The center’s headquarters will be built on land donated to FIU from NTBG, and will be adjacent to The Kampong, the NTGB’s only garden outside of Hawaii. Scientists at the center, which was approved by the Florida Board of Governors this week, will lead efforts to preserve and study tropical plants for future generations. Research will have a strong focus on the economic uses of tropical plants. The center is supported by a $2.5 million gift from the William R. Kenan Jr. Charitable Trust and a matching $2.5 million gift from the Batchelor Foundation.
“The International Center for Tropical Botany will leverage FIU’s global expertise in tropical studies to further our efforts in conservation and sustainability,” said FIU Provost and Executive Vice President Kenneth G. Furton. “Today, our scientists lead the way in our management of tropical plant resources and protecting the biodiversity of our planet. This center serves to further their reach to create greater understandings and stewardship of these resources that we use for food, medicine and so much more.”
The proposed 7,000-square-foot building will be designed to complement The Kampong and Coconut Grove.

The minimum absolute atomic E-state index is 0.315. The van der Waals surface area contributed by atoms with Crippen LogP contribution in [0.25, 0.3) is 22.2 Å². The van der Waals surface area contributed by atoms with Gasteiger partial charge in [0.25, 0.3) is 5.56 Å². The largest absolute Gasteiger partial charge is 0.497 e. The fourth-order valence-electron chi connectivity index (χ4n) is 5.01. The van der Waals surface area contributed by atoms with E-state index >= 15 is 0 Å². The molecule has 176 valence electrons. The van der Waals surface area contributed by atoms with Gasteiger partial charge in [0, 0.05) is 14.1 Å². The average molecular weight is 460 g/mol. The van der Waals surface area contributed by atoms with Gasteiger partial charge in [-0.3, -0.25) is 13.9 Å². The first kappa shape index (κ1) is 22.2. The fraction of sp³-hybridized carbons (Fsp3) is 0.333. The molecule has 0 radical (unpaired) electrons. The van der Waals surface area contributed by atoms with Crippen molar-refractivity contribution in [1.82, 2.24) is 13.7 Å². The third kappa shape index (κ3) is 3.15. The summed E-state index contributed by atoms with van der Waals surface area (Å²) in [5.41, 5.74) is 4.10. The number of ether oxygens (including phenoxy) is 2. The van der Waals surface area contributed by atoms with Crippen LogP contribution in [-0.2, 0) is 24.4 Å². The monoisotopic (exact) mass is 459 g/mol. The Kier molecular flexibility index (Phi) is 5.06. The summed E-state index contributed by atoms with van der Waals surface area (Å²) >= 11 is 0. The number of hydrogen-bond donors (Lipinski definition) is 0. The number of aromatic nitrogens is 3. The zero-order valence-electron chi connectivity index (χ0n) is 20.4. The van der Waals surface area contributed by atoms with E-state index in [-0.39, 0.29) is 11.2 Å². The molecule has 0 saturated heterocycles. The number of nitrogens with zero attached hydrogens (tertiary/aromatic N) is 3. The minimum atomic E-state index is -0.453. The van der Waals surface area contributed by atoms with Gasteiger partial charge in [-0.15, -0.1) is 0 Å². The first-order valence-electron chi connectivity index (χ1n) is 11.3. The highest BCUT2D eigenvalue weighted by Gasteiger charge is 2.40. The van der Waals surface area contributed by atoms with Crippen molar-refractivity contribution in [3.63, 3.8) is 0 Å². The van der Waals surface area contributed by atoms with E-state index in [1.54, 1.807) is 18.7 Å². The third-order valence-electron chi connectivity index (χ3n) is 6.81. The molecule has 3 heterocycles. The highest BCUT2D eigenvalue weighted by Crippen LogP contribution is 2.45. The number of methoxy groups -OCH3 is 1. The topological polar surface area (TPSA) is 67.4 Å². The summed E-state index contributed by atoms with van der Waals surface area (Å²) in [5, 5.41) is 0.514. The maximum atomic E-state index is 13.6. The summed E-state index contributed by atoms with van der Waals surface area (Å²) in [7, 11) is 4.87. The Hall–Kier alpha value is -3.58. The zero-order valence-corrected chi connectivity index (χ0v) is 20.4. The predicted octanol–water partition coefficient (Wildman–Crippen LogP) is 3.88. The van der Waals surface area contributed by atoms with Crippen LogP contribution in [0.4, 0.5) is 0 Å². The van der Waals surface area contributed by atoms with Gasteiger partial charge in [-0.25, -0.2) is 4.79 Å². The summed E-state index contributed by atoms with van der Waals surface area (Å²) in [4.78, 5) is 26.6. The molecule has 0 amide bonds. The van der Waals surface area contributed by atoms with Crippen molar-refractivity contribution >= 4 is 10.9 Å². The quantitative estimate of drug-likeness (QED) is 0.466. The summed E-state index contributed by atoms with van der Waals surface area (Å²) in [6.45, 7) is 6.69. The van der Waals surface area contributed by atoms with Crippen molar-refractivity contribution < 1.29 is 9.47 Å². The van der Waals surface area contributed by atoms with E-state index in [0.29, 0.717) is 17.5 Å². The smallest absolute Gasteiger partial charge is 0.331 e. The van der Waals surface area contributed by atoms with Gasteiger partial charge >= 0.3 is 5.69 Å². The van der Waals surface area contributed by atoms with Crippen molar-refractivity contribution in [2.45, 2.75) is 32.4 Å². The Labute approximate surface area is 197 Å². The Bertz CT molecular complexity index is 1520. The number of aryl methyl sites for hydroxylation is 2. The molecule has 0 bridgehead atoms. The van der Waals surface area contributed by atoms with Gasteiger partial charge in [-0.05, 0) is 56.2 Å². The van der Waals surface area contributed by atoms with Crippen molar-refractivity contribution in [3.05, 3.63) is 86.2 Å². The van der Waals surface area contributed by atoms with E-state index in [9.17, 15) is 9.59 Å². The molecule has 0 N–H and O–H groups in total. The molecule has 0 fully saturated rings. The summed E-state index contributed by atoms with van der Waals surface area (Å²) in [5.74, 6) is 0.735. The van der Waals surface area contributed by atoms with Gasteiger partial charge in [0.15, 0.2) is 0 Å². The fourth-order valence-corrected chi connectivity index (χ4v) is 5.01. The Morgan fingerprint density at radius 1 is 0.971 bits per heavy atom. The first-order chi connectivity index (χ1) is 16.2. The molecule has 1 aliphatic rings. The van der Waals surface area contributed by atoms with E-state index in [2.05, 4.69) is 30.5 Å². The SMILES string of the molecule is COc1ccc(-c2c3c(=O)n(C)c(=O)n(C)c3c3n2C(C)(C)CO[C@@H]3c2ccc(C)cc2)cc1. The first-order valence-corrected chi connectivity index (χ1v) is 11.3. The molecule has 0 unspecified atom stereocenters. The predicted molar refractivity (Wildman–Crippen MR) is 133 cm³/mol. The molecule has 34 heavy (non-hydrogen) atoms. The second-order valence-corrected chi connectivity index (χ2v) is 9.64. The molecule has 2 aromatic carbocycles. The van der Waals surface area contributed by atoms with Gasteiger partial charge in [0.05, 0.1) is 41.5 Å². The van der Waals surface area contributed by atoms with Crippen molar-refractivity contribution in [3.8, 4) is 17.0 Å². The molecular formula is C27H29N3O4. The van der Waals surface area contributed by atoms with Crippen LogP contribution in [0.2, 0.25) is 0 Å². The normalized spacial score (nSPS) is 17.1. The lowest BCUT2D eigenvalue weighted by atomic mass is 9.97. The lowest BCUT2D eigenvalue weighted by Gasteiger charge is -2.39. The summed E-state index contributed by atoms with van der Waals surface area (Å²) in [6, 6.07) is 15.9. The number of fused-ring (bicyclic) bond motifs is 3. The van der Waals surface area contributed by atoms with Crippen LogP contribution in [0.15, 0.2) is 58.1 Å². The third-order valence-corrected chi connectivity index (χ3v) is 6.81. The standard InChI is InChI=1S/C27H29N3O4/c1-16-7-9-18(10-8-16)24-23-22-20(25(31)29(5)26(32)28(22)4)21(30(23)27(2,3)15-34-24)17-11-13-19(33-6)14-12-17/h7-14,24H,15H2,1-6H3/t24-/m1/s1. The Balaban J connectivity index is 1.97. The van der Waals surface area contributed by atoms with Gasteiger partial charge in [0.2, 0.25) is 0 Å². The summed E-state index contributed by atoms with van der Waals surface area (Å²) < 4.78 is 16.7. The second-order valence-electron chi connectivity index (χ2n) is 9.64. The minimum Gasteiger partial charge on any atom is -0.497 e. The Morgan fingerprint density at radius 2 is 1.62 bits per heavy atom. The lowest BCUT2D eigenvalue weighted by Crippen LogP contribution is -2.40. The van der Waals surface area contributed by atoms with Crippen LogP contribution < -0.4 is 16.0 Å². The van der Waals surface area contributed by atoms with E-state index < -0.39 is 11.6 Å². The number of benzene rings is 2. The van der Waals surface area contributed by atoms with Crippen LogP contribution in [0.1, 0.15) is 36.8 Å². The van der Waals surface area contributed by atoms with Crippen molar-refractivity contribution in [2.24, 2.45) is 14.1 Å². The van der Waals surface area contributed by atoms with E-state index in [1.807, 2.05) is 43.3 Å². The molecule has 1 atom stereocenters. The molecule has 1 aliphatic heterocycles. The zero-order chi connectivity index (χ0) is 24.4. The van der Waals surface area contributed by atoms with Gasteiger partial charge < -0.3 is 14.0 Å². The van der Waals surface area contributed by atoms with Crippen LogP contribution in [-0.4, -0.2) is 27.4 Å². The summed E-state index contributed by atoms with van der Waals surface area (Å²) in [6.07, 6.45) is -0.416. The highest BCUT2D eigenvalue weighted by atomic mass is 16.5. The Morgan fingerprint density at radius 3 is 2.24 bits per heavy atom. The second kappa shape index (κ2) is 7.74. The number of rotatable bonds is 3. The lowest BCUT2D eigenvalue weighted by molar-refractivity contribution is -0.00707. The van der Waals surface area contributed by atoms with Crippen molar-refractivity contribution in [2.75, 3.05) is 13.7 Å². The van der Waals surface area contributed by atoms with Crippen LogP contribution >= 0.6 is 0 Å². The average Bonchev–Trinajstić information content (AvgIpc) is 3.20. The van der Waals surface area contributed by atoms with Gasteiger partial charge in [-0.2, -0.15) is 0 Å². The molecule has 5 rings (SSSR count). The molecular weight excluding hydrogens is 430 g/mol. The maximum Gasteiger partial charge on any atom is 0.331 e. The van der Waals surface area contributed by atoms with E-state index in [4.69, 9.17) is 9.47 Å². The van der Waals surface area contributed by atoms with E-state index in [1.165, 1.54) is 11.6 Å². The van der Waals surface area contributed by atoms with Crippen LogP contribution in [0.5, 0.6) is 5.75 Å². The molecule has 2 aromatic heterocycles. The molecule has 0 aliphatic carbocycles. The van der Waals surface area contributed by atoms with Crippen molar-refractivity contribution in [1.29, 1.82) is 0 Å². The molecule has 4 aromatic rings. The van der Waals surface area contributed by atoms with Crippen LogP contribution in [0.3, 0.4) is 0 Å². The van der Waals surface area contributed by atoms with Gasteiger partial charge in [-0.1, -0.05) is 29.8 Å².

“The Kampong, the historical home of economic botanist David Fairchild, is an ideal location for this partnership,” said Peter Gardner, chairman of The Kampong’s Board of Governors. “The ICTB and Kampong will work hand-in-hand to ensure the unique qualities of The Kampong are preserved and enhanced.”
The center will launch with eight FIU faculty members conducting research within The Kampong, FIU and at partner facilities. The ICTB will have strong working relationships with local partners including Fairchild Tropical Botanic Garden and the Montgomery Botanical Center.
“The center brings together two great institutions and there is no better location for this work to take place than at The Kampong,” said NTBG Director and CEO Chipper Wichman. “David Fairchild understood the important role that plants have in our daily lives and the economic sustainability of our nation. The importance of his life’s work has been magnified in homes and businesses across America over the past 100 years. In a similar way, the research that will take place in the coming years at the center will have global implications.”
In recent years, botany as an academic discipline has been disappearing from American universities, and recent studies indicate a looming shortage of botanists, who are critical for the management of forests and national parks and ensuring the long-term viability of the crops and plants people rely on. The ICTB will be working with local and global botanic garden partners to develop research and training programs.
“South Florida is a treasure trove when it comes to biodiversity,” said Mike Heithaus, interim dean of FIU’s College of Arts & Sciences. “There’s no better place to establish a facility dedicated to the conservation and research of tropical plants and their habitats than Miami.”